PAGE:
Following severe crackdowns in the first weeks of the protests and the large presence of security forces in the streets as well as widespread arrests, those protesting in the streets resorted to more resourceful methods as a way of not being identified by the security forces. Among the most prevalent methods, one can mention chanting “night slogans” from behind the windows of houses and from rooftops. Most of these night slogans have taken place in residential complexes, with women playing a central role. The videos recorded from behind the windows of the houses show that residents are chanting two-part slogans, the second part of which is repeated by fellow neighbors to create synergy and a sense of camaraderie in the neighborhood as well as exploring new ways of communicating with each other.
The singing of the song “For…”, the most recognizable song of this movement, in the middle of the night, while gathering in residential complexes, has been another innovative form of night protest, among Iranian citizens. Iranian cities such as Tehran (neighborhoods of Naziabad, Amirabad, Ekbatan, Shariati, TehranPars, Karun, Jayhun, Geisha, Shamsabad, Parand, Kashani, SattarKhan, North and South Shahin, Gheytariyeh, Moniriyeh, Abazar, and Shahrak Chitgar), Rasht, Kermanshah, Saqqez. , Tabriz, Kamiyaran, Bandar Abbas, Urmia, Sanandaj (beltway area 25 and Vakil), Karaj, Dezful, Yazd, Jolfa, Marivan, Shiraz, and Mashhad are among the cities where these night protests have occurred as described above.
At the same time newer forms of public protests emerged, Iran’s security began using new techniques to deal with people’s night protests. Sending drones to neighborhoods to identify pockets of protests, shining green floodlights over the windows, and spraying a colored “cross” on the entrance of houses and residential complexes that were suspected of starting night chants are new methods of clamping down on the protests. The security forces also tried to silence the chanters by their sheer presence in the neighborhoods and intimidate the protesters. In several instances, it is reported that they have openly threatened the protesters using “loudspeakers”
On October 28, 2202, the security agents who were deployed in the area of Chitgar town of Tehran, fired tear gas and stun grenades at the windows and threatened the protestors with “execution” through the loudspeaker. According to several reports published on social media, during the night crackdowns, in one case, the house of one of the residents in the Nazi Abad neighborhood of Tehran also caught fire because of a tear gas being thrown inside the house by the security agents. Firing shots into the air, using tear gas and stun grenades in the neighborhoods, and targeting the windows of some residential apartment buildings in some parts of Tehran and other Iranian cities have also been reported. These have become prevalent methods of neutralizing people’s nightly protests.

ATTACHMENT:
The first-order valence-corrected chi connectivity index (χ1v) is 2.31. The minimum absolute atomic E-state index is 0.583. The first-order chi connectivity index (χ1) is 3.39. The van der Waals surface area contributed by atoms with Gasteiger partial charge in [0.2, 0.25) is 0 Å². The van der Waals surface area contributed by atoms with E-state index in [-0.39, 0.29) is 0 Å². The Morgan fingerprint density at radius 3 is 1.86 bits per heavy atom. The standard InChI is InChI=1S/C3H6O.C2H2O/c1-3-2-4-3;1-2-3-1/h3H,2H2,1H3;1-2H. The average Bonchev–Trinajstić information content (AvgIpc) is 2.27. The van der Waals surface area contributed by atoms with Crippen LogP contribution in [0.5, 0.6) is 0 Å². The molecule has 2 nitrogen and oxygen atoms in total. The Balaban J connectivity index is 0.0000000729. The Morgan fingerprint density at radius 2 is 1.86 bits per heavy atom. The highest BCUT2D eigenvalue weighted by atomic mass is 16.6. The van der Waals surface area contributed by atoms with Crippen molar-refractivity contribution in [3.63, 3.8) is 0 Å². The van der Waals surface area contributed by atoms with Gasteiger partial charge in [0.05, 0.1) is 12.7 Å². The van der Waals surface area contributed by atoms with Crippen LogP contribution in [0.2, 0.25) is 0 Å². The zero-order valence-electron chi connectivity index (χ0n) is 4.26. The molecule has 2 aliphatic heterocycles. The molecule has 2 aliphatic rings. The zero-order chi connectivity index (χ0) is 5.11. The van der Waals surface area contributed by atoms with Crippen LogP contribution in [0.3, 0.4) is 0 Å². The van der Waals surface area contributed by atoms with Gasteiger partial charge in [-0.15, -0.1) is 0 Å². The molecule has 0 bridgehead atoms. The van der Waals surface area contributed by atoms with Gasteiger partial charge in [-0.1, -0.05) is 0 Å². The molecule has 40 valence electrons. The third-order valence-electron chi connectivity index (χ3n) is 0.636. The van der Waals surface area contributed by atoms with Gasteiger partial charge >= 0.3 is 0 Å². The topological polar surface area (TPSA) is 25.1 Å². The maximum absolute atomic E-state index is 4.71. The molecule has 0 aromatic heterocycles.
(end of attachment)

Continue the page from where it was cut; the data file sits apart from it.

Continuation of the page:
Additionally, on October 28 and 29, security agents with a greater presence than the previous nights in Ekbatan complex, broke doors, glass, security kiosks, elevators, etc., causing serious damage to residential complexes in this area. Some videos published on social media clearly show the high level of destruction in the lobbies of these buildings. Blood was splattered across the floor.
The story behind the tragic death of Asra Panahi, a schoolgirl, in Ardabil (a city in northwest Iran)
Asra Panahi Khanqah, child of Ahmad, born on March 5, 2007, died on Thursday, October 13, 2022, in “Imam Khomeini” hospital, Ardabil. The body of this 15-year-old student was buried on Friday, October 14, under the surveillance of the security forces in the cemetery of Jajin, Ardabil.
From the outset, both within the media and among civil activists there were conflicting narratives regarding the cause of her death. While local sources reported that Asra Panahi was killed at school in connection with nationwide protests, the Iranian government published reports denying such claims stating that Asra was not present at the school at the time of the incident and passed away due to “underlying illness.”
On Friday, October 14, the Coordinating Council of the Iranian Teachers Union issued a controversial statement and announced: “On October 13, plainclothes forces attacked Shahed High School in Ardabil, and in this attack, a number of students were arrested, and one student, Asra Panahi, passed away”. From the start, the Ardabil Teachers Union together with the Coordinating Council of the Iranian Teachers Union confirmed this news.